4



    0
  11. Timothy Watson says:

    @matt bernius: Or the drug companies who lied about the addictiveness of their drugs and paid hundreds of millions already? Or wholesalers like McKesson Corporation who had no problem selling millions of pills to a pill mill in a town of 20,000?




    2



    0
  12. Erik says:

    This is hardly surprising, and in most cases far less intentionally nefarious than most of the above comments seem to assume. Do some physicians go looking for these opportunities to make a buck? Of course. But most are gradually seduced by what is essentially very effective, and highly targeted, advertising. This is not to say that they have no responsibility to recognize and escape from the pattern, but it goes like this:
    -poor medical student has a hard time affording a book they want but don’t need, or doesn’t have time to make it to the cafeteria for lunch. A pharma rep is happy to give them the book at the lunch they provided for the required attendance lecture. It just happens to have the company logo stamped on it. Thanks pharma rep! That was very cool of you! Rep: no problem, here, have this (logo) pen too! I (subconsciously) owe you one!
    -now an attending, when deciding what to prescribe, gets a vague warm feeling when thinking about prescribing that drug from the luncheons, and chooses it regularly
    -pharma rep is happy to hear this, and provides samples to give out, along with pens and other stuff. Also, if you are going to that conference, the pharma rep would be happy to take you out to dinner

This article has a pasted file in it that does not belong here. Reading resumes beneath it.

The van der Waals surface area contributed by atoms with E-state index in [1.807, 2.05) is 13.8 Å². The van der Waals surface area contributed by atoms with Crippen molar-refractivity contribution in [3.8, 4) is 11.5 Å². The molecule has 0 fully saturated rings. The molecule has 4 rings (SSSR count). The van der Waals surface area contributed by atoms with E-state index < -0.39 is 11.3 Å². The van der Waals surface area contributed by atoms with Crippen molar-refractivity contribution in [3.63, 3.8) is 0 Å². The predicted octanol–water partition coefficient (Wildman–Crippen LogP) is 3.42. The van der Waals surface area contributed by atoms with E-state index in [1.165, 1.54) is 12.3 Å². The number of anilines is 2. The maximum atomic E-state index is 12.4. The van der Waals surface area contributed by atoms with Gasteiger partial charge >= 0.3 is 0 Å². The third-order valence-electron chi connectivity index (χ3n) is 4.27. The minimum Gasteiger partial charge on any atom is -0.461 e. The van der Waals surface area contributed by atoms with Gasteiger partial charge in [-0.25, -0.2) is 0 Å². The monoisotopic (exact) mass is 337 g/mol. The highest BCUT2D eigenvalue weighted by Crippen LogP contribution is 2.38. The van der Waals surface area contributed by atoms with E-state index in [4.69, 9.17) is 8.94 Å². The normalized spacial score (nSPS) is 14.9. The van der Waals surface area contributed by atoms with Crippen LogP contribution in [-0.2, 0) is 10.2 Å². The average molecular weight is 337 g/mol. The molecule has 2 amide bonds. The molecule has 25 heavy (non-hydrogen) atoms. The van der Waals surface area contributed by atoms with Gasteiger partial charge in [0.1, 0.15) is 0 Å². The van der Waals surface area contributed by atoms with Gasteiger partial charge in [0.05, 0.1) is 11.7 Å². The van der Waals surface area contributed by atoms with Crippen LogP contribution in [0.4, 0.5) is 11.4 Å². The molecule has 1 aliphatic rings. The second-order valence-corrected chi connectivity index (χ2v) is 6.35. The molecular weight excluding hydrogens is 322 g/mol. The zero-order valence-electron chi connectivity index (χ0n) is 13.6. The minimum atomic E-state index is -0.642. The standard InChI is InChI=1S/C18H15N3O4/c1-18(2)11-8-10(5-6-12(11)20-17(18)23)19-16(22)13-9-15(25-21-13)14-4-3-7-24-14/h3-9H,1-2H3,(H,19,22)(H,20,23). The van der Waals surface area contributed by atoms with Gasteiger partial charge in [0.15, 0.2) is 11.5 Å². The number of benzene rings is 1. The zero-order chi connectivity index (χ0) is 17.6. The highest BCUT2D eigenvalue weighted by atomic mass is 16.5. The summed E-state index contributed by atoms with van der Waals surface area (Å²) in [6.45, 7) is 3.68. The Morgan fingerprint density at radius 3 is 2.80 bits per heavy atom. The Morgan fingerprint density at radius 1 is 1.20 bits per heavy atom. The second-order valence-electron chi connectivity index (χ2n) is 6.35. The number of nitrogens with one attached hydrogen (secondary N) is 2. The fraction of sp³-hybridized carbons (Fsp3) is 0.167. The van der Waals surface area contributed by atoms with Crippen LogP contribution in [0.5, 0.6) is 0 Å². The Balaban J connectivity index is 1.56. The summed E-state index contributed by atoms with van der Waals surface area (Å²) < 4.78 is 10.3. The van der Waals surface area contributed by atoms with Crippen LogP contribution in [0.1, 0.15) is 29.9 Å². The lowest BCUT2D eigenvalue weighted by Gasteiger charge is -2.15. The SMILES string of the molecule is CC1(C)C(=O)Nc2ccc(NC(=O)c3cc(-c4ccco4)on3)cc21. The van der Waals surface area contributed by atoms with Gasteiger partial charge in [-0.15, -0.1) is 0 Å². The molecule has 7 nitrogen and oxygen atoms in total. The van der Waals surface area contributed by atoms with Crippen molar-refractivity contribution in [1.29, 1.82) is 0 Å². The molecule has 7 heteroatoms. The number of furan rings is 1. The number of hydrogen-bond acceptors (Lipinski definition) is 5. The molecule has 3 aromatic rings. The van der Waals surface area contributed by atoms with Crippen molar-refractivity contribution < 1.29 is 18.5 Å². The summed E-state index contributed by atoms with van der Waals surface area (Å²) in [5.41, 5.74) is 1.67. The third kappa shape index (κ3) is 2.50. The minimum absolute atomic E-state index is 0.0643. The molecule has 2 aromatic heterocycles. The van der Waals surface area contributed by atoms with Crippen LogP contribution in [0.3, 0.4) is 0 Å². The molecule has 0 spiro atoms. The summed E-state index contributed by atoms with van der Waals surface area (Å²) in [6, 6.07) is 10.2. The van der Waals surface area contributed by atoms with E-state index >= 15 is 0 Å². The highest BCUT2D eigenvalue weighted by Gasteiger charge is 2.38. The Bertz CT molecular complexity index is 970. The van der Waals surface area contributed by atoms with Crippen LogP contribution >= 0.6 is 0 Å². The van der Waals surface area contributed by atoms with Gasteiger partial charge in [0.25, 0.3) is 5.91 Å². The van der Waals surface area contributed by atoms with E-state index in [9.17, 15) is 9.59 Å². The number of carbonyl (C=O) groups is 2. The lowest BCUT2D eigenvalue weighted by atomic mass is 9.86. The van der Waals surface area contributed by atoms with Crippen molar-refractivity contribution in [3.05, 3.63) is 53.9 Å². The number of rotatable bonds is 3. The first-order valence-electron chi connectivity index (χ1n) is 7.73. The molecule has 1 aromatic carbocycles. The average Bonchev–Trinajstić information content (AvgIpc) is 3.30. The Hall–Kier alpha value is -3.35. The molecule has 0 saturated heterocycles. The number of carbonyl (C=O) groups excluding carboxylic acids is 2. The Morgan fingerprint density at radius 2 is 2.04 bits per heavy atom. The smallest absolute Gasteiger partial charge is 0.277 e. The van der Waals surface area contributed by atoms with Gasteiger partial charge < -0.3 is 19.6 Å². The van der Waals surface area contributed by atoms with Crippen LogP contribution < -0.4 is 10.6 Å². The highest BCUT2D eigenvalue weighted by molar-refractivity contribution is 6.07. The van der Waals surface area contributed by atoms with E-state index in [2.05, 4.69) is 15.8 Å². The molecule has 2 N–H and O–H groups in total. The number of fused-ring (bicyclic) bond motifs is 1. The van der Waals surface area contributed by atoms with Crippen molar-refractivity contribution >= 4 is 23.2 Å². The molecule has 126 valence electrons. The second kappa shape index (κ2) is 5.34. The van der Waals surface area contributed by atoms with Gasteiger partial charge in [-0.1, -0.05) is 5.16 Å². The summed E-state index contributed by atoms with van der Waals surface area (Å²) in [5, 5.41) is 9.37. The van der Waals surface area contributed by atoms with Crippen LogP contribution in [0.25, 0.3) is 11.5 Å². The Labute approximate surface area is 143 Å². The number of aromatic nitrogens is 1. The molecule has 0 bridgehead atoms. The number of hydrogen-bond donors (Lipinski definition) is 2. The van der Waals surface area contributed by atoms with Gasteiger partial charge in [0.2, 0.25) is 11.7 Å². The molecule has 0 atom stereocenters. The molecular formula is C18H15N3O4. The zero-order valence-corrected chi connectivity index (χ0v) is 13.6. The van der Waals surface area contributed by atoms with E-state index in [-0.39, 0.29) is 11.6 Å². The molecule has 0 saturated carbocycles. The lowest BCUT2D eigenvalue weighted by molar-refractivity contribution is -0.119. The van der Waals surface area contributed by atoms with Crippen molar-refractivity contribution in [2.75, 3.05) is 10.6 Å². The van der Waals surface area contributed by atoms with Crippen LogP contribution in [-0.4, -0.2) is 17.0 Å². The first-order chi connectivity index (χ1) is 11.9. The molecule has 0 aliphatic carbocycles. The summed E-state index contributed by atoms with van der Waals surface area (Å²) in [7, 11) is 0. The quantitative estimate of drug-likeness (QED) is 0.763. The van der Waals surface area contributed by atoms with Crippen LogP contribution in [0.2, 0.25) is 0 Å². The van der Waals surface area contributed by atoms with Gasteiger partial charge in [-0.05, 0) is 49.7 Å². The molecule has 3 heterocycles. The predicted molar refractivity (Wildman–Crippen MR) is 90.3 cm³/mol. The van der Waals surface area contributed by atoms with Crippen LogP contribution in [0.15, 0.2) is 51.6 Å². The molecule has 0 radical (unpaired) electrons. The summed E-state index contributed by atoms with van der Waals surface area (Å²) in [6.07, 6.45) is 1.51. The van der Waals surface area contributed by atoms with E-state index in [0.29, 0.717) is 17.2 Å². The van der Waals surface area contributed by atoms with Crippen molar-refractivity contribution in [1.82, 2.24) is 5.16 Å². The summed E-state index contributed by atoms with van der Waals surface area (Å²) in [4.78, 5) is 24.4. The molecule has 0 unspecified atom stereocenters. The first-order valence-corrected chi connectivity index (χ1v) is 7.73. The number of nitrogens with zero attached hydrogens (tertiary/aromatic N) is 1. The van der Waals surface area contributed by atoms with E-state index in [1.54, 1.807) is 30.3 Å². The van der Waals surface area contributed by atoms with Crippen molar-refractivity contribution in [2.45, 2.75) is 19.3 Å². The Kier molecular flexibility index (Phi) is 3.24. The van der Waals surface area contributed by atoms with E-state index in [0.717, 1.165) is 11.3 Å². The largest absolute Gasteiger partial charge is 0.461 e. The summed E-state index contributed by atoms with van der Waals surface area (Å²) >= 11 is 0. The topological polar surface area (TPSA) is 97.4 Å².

-pharma rep: you know, you have so much experience with using this drug. Obviously it is awesome or you wouldn’t be stupid enough to use it so much, right? it would be great if you could help out some other doctors who don’t use it even though we think they should. It’s probably because they need you to help them understand this. We’d be happy to pay you to talk at this dinner we are having for them. You’d fly first class of course.
    -report: doctors get sucked in by the same tactics that convince everyone else to behave in ways that are not necessarily in their best interests! Doctor: no way! I’m smart, and also a professional with a moral responsibility to my patients. I would never do that. I use this drug because I have seen how awesome it is. Reports to the contrary activate my cognitive processes that convince me of this even more, because if true I am not the good, smart person I think I am. And I deserve to be compensated for helping everyone else see this too.

    Again: this is an explanation, not an excuse. Medical schools and residencies should do a better job of limiting access by reps and making sure trainees are aware of the risk to inoculate them, and doctors should buy their own damn pens




    1



    0
  13. MarkedMan says: